No matter how stoic you are, watching your stocks slide daily is unnerving.
At Motley Fool Hidden Gems, we haven't been immune to the sudden and severe haircuts Mr. Market has recently doled out. Since last November, we've had positions decrease 10%, 25% ... even 50%.
And frankly, we're excited about it.
Sure, seeing those big red numbers can be painful, but we know that volatility presents great opportunities for patient investors to profit. That's particularly true when a company's fundamentals and business prospects haven't declined -- but its stock price has.
In a recent report called "How to Stop Worrying and Learn to Love Volatility" (PDF file), Lord Abbett senior economist Milton Ezrati showed how market volatility "can actually help build wealth over time, especially for longer-term investors."
According to Ezrati, regularly adding new money in a volatile market allows an investor to purchase more shares at cheaper prices, thus lowering the effective cost basis. Interestingly, Ezrati's findings hold true whether prices are rising or falling.
Of course, few investors feel like adding new money when the market seems to shift momentum at the drop of a hat -- but this is exactly the time to consider committing new capital.
Ready to commit that capital? You're in luck -- the market has placed many fine companies on sale.
My Foolish colleague Tim Hanson recently highlighted a few stocks that he felt were outrageously cheap. Now, Tim's a great analyst and a deadeye three-point shooter (we play basketball after work), but I wasn't terribly outraged when I saw how cheap his stocks were.
These stocks are cheap
In fact, many good stocks are cheap right now. Netflix
Even supposedly "recession-resistant" stocks are feeling the pain. Prescription-drug powerhouse Walgreen just hit a five-year low.
But there's a reason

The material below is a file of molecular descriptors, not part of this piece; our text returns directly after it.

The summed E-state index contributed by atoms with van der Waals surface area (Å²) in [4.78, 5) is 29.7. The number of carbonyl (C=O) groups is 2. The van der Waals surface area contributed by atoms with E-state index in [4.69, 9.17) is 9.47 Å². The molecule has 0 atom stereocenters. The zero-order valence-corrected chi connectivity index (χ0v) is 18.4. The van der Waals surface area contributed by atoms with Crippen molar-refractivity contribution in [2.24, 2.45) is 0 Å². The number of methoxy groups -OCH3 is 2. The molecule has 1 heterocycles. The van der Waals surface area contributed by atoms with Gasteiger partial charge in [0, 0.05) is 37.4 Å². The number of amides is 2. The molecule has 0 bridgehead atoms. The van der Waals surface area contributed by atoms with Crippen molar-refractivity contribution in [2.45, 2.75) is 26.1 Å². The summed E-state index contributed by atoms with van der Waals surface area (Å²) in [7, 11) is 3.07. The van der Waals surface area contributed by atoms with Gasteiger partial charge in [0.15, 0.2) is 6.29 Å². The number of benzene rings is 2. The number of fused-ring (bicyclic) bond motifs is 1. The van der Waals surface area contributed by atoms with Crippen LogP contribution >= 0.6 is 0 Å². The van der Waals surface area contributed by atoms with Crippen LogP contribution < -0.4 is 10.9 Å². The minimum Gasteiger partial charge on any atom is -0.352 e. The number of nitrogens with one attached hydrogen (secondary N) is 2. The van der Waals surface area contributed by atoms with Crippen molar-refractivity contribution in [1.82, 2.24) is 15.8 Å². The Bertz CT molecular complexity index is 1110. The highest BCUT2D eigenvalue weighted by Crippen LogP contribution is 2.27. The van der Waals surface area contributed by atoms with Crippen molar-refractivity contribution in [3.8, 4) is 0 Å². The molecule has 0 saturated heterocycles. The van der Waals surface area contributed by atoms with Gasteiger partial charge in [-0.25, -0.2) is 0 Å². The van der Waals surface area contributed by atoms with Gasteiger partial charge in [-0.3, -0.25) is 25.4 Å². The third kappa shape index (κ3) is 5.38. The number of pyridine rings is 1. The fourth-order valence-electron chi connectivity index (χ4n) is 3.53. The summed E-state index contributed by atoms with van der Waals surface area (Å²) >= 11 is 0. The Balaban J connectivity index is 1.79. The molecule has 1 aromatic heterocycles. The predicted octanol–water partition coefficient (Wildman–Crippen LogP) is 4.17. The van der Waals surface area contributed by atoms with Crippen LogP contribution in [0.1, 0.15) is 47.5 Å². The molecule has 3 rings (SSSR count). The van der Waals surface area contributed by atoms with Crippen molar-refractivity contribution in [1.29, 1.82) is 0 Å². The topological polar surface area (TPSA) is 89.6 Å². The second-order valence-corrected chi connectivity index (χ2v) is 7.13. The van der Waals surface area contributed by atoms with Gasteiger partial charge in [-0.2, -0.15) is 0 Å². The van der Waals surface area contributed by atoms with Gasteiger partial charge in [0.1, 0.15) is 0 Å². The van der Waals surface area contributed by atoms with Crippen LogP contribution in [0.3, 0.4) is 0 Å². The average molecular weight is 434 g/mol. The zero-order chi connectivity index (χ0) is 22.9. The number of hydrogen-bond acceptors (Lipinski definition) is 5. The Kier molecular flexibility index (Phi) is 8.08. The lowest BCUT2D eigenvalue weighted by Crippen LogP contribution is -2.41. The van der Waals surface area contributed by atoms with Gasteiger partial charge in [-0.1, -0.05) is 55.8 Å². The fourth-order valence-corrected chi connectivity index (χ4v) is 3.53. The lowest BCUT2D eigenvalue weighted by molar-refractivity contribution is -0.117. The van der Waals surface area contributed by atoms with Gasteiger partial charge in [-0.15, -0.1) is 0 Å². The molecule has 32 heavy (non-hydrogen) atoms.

I think those are all fine companies, and at today's prices, there's a decent chance they'll go on to post market-beating returns. But there's a reason each of them has fallen, be it volatile energy prices, competitive concerns, or general recession-fueled fears.
The key to exploiting market volatility is to find situations in which the share price has fallen, but the company's business fundamentals have remained unchanged (or even improved!). We have a few companies that fit that bill on our Motley Fool Hidden Gems scorecard, including one of my favorite personal holdings.
The company is Dawson Geophysical
As energy prices have soared, so has demand for Dawson's services. Over the past 12 months, this $185 million company earned $35 million on revenue of $325 million -- about triple what it produced just three years ago. And even though energy prices have dropped since the summer, demand for Dawson's services should remain strong. Many of Dawson's crews are booked through the end of 2009, and promising new finds in the Appalachian Basin should keep them busy for years to come. However, even though the company continues to fire on all cylinders, the stock is trading more than 70% off its 52-week high!
Dawson is exactly the type of opportunity we look for at Hidden Gems: It's an underfollowed small cap with a strong balance sheet, shareholder-friendly management, and the ability to generate steady free cash flow. Better yet, the company's share price has been beaten down, even though its future prospects continue to look bright.
We have quite a few companies that meet these criteria on our scorecard, and some of them are looking pretty cheap. If you'd like to start profiting from the recent market volatility, click here to take a free 30-day trial. You'll get access to all of our recommendations and research, as well as our best ideas for new money now. And as always, there's no obligation to subscribe.
This article was first published Feb. 5, 2008. It has been updated.
Rich Greifner has learned to love flaxseed oil, volatility, and the bomb. Rich owns shares of Dawson Geophysical, which is a Hidden Gems recommendation. Electronic Arts and Netflix are Motley Fool Stock Advisor selections. The Fool has a disclosure policy.